The 4 P’s Of Consumer Behavior Analysis

Consumer behavior analysis is the correlation between behavioral psychology and behavioral economics and their lead to the purchase or consumption of goods and services. Basically, the way we think has a direct connection with the way we shop. But why is that relevant? Well, it allows companies to integrate marketing efforts by focusing the attention on things that will trigger or connect to our specific behaviors.

These triggers or connections are made with four key categories also known by the “4 P’s”: Product, Price, Place, and Promotion.

Product: Product choice and product branding have significant influence on what product a consumer will purchase. A consumer will not buy a good or service they know they will not use, and when they do purchase, they take the branding into consideration. The biggest factors as to why a consumer will purchase a well known brand are confidence in the experience (they associate bigger brands with better customer experience/service), social acceptance (consumers have a desire to fit in or be socially accepted within a social circle and bigger brands contribute to this), and loyalty (consumers find emotional attachments to brands that lead them to develop loyalty for that particular brand only. This can be formed from a personal experience or the experience of others close to them).

Price: Pricing has a huge significance in consumer purchasing. People will only pay for goods and services that they see financial value in or consider reasonable in cost. This is the largest factor in whether or not a sale is made. Consumers will not pay for something they don’t find value in or that they consider too expensive.

Place: Where to buy impacts the type of consumer you have. Some consumers only like to shop in brick-and-mortar stores, some exclusively shop online retail. This factor depends on situational influences and online environments. You cast a wider net if you offer both online and in-store shopping experiences.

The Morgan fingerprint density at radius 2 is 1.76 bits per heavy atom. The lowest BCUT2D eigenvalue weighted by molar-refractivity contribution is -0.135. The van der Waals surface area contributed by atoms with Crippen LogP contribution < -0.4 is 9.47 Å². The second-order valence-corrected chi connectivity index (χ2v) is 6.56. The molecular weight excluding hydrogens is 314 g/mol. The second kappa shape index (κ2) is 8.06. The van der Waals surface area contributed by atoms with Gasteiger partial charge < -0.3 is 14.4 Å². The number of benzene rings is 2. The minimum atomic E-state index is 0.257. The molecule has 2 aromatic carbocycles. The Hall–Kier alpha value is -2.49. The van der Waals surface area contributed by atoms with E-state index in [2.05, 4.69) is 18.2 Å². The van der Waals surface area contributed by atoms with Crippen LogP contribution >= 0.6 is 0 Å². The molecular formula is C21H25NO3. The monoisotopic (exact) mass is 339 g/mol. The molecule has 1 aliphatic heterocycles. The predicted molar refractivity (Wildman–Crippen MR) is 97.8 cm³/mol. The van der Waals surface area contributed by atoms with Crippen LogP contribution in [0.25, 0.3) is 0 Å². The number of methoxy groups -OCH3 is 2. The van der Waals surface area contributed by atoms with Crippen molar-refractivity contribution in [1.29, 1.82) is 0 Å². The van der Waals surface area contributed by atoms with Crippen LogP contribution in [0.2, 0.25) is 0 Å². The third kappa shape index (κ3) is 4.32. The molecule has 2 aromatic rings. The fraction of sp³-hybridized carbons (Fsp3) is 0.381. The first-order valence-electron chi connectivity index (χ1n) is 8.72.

Promotion: This plays into the pricing factor for short-term and long-term goods and services. 

First-time consumers are more likely to purchase both long-term or short-term goods or services if they have a low intro promotional price attached. Because of this, companies strive to sell a consumer their product at a significantly lower price that the consumer would determine reasonable in hopes that they will find the value and in return be more willing to pay a premium to continue the purchase of said good or service. 

A great example is HelloFresh, the meal-kit/grocery delivery service. They offer new customers who sign up with a subscription 10 free meals plus shipping ($100 value). This allows their consumers to try the subscription for FREE for a week and, in return, many of their sign ups lead to long term purchase subscriptions. The upfront cost to gain a consumer may lose HelloFresh money initially but the long-term customers they keep make up for the loss.

Reoccurring consumers are more likely to purchase a short-term or long-term good or service even if the promotional price is not significantly low. Reoccurring consumers already know the product and find the value in it as they have come back multiple times to make those purchases of that good or service. So even if the promotion is something as small as “$5 off”, “Save 10%”, or “Buy 2, Get 1,” the likelihood of that consumer making that purchase or purchasing more than they usually do is going to be higher as they will find cost savings they normally would not get and they know they will ultimately use the good or service at some point.

A great example would be a sale on laundry detergent: The consumer sees that their favorite laundry detergent is 15 percent off. They may not need detergent at that moment, or maybe they are out, but the 15 percent off captures their attention and triggers a specific thought process that will lead them to purchase, and in many cases, they will purchase more than one leading to a bigger sale for that company’s product.

Learning our consumers’ behaviors and thought process can help companies make effective campaigns that lead to an increase in overall sales of their goods and services.